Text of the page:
The California Energy Commission (CEC) has awarded $646,661 to the University of California, Davis (UC Davis) for a research project designed to improve the state grid operator's ability to forecast wind energy generation.
The project will deploy atmospheric remote sensing equipment – light detecting and ranging (LIDAR) sensors and radiometers – at selected wind farm sites in the Tehachapi wind resource area in Southern California. The project will identify the best equipment to be used for long-term data collection and the locations for the equipment.
According to the CEC, the goal of the project is to help produce the most accurate data that the California Independent System Operator (CAISO) can use for its short-term wind forecasts (i.e., generally those within a six-hour time frame).
The research is focused on the Tehachapi area because of an anticipated expansion of wind generation, with about 4 GW of new capacity projected for installation within the next five to 10 years. Such a large percentage of California's wind power being generated in a relatively small region raises concerns about large changes in wind power generation because of weather and the related power grid management issues, the CEC explains.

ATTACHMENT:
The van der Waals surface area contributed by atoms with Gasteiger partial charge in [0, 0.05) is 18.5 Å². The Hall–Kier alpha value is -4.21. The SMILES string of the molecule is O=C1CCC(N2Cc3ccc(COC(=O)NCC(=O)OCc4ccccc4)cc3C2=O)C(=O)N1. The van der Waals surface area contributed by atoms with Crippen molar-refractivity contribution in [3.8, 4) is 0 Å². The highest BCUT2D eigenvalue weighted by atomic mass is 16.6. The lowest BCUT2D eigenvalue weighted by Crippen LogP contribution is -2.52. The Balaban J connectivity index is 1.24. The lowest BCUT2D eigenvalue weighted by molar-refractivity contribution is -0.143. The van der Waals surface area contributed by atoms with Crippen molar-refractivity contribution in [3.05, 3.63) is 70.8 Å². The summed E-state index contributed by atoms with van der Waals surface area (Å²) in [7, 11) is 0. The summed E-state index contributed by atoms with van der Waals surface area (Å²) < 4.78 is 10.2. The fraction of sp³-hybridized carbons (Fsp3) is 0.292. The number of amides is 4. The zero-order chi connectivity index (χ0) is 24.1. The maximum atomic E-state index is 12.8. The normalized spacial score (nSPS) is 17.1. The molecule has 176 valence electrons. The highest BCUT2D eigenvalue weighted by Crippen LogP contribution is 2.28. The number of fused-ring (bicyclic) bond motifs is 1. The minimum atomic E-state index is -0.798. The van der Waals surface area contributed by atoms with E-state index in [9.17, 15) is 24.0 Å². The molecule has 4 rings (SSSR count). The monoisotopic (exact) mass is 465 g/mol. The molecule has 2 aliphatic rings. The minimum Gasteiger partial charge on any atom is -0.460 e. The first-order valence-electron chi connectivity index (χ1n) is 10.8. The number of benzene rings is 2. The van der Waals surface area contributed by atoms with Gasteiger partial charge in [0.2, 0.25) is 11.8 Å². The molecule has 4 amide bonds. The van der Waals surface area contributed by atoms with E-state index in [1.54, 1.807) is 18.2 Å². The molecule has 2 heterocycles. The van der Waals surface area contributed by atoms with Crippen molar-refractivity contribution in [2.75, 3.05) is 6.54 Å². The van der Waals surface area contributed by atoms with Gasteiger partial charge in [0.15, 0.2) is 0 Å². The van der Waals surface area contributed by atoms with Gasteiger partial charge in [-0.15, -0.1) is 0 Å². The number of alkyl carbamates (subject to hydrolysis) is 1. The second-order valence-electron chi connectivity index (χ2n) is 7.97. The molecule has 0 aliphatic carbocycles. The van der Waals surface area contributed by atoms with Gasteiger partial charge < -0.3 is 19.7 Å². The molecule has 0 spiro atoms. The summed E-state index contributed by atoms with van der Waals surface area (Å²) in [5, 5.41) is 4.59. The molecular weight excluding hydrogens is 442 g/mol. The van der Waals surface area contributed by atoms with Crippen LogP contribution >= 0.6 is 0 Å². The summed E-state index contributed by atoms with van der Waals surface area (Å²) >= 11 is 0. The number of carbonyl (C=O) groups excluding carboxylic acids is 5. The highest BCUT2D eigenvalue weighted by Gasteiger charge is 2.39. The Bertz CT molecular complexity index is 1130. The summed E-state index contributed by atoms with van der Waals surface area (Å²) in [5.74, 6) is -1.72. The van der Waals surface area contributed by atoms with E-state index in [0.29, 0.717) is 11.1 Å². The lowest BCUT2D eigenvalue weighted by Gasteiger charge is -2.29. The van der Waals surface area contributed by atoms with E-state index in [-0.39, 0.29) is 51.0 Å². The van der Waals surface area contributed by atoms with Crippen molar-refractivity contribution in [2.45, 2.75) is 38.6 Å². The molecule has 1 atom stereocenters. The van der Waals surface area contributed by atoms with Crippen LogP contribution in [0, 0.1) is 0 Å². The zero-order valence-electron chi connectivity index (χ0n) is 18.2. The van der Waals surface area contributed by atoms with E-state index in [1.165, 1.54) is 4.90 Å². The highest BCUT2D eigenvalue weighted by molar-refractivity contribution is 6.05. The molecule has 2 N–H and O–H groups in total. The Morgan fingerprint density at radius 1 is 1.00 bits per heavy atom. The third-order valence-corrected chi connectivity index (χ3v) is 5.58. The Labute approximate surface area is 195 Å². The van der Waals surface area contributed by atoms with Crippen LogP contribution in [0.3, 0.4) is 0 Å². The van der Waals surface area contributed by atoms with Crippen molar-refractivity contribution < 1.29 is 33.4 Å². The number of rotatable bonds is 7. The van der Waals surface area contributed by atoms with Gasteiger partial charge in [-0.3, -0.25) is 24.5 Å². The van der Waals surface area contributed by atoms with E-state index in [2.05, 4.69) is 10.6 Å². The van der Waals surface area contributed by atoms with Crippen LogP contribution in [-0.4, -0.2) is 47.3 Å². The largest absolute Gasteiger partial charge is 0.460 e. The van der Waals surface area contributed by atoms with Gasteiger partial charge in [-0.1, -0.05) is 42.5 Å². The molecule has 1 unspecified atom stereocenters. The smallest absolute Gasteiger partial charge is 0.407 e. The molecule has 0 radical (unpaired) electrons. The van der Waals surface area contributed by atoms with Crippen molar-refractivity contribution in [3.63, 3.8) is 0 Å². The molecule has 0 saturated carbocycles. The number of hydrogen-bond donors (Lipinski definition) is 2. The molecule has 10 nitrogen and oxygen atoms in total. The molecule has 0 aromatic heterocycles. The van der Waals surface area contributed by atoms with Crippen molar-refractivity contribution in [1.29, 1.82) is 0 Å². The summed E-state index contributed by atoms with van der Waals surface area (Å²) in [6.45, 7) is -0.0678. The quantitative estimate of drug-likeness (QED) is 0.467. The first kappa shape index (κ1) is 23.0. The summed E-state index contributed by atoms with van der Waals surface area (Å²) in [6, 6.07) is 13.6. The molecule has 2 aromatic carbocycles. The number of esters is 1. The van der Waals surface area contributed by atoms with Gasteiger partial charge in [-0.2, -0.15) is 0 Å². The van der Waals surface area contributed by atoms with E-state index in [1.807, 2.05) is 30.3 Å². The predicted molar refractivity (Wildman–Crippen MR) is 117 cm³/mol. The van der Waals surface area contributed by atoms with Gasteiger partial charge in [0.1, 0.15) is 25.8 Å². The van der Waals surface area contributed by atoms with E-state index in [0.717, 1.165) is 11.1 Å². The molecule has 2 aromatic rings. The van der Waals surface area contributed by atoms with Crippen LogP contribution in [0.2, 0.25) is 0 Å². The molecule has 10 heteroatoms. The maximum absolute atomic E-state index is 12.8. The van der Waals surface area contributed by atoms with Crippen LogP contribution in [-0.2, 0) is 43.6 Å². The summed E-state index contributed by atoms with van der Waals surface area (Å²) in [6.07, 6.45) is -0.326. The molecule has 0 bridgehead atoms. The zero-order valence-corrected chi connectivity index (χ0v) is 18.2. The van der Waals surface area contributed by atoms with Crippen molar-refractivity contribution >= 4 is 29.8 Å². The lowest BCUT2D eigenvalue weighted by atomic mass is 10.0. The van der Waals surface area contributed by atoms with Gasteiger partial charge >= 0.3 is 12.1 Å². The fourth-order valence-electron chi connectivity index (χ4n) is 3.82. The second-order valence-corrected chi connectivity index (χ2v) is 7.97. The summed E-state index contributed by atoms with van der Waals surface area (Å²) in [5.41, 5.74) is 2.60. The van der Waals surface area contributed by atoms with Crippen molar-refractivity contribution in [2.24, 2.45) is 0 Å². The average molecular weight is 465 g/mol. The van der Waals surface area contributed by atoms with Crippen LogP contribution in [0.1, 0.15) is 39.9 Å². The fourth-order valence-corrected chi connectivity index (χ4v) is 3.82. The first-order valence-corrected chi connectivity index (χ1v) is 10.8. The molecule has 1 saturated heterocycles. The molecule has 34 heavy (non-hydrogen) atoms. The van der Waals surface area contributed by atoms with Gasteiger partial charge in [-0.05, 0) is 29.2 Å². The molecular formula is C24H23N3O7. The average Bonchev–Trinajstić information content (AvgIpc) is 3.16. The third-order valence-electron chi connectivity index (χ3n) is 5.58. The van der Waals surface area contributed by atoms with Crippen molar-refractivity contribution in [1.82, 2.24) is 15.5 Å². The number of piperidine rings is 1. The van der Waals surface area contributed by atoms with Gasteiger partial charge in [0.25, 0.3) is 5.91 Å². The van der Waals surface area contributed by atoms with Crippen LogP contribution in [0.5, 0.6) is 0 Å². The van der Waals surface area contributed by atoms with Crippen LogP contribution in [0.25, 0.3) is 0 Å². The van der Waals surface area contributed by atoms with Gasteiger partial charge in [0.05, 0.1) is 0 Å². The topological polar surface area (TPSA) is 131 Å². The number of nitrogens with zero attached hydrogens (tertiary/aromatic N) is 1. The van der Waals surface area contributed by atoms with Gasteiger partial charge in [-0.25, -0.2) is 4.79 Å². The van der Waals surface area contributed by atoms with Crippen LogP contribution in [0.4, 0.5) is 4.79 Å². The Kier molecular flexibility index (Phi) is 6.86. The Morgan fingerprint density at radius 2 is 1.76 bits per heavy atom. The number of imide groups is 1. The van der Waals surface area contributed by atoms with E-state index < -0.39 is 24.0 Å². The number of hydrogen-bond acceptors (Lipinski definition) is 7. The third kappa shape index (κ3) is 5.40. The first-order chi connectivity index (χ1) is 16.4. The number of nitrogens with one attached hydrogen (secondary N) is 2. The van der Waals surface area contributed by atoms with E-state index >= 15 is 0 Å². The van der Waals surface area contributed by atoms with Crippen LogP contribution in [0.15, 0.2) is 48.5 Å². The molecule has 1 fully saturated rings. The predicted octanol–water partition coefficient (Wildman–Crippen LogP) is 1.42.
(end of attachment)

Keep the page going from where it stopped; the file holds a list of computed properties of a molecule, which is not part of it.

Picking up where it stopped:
‘Improving the forecasts will help system operators deal with the intermittent nature of wind-based electric power and aid in making wind power work as an integral part of the grid,’ says Energy Commission Chairman Dr. Robert Weisenmiller.
Funding for the project will come from the Commission's Public Interest Energy Research program. UC Davis and its research partners are providing an additional $76,986 in cost sharing.
The project originated at the request of the CAISO, which assembled the collaborative effort. Southern California Edison, Lawrence Livermore National Laboratory and UC San Diego are also involved in the project. This project is the companion to a $398,662 award that the CEC approved last month for UC Davis. That project calls for UC Davis to develop a forecasting tool that CAISO can use to respond to sudden changes in wind power production.